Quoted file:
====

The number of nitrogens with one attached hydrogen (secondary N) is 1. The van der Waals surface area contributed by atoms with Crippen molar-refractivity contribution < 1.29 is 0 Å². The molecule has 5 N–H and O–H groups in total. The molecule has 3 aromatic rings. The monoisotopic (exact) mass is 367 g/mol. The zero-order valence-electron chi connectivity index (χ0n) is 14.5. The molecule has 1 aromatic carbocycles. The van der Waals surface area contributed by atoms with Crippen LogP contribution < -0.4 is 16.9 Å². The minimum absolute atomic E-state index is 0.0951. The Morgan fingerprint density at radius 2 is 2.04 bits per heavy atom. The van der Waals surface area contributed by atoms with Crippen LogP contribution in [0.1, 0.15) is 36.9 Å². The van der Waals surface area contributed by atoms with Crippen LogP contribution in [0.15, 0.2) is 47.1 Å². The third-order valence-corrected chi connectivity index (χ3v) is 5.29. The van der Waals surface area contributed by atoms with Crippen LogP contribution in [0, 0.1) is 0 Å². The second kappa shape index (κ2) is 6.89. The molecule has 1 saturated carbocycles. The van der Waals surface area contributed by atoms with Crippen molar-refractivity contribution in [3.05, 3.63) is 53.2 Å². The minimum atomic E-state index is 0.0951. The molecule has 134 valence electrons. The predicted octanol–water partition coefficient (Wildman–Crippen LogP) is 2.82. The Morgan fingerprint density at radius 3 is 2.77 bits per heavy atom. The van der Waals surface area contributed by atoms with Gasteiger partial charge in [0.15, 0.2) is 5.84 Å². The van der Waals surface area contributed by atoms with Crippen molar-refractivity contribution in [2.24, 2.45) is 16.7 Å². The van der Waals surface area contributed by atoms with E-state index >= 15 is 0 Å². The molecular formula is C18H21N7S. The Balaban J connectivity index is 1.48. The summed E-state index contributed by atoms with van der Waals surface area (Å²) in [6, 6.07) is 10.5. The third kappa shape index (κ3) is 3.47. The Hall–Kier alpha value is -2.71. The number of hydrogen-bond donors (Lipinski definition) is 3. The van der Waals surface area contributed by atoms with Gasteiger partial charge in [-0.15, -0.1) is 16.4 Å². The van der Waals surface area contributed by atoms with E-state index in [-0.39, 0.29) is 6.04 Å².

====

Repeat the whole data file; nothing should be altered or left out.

The number of nitrogens with one attached hydrogen (secondary N) is 1. The van der Waals surface area contributed by atoms with Crippen molar-refractivity contribution < 1.29 is 0 Å². The molecule has 5 N–H and O–H groups in total. The molecule has 3 aromatic rings. The monoisotopic (exact) mass is 367 g/mol. The zero-order valence-electron chi connectivity index (χ0n) is 14.5. The molecule has 1 aromatic carbocycles. The van der Waals surface area contributed by atoms with Crippen LogP contribution < -0.4 is 16.9 Å². The minimum absolute atomic E-state index is 0.0951. The Morgan fingerprint density at radius 2 is 2.04 bits per heavy atom. The van der Waals surface area contributed by atoms with Crippen LogP contribution in [0.1, 0.15) is 36.9 Å². The van der Waals surface area contributed by atoms with Crippen LogP contribution in [0.15, 0.2) is 47.1 Å². The third-order valence-corrected chi connectivity index (χ3v) is 5.29. The van der Waals surface area contributed by atoms with Crippen LogP contribution in [0, 0.1) is 0 Å². The second kappa shape index (κ2) is 6.89. The molecule has 1 saturated carbocycles. The van der Waals surface area contributed by atoms with Crippen molar-refractivity contribution in [3.05, 3.63) is 53.2 Å². The minimum atomic E-state index is 0.0951. The molecule has 134 valence electrons. The predicted octanol–water partition coefficient (Wildman–Crippen LogP) is 2.82. The Morgan fingerprint density at radius 3 is 2.77 bits per heavy atom. The van der Waals surface area contributed by atoms with Gasteiger partial charge in [0.15, 0.2) is 5.84 Å². The van der Waals surface area contributed by atoms with Crippen molar-refractivity contribution in [2.24, 2.45) is 16.7 Å². The van der Waals surface area contributed by atoms with E-state index >= 15 is 0 Å². The molecular formula is C18H21N7S. The Balaban J connectivity index is 1.48. The summed E-state index contributed by atoms with van der Waals surface area (Å²) in [6, 6.07) is 10.5. The third kappa shape index (κ3) is 3.47. The Hall–Kier alpha value is -2.71. The number of hydrogen-bond donors (Lipinski definition) is 3. The van der Waals surface area contributed by atoms with Gasteiger partial charge in [-0.15, -0.1) is 16.4 Å². The van der Waals surface area contributed by atoms with E-state index in [-0.39, 0.29) is 6.04 Å².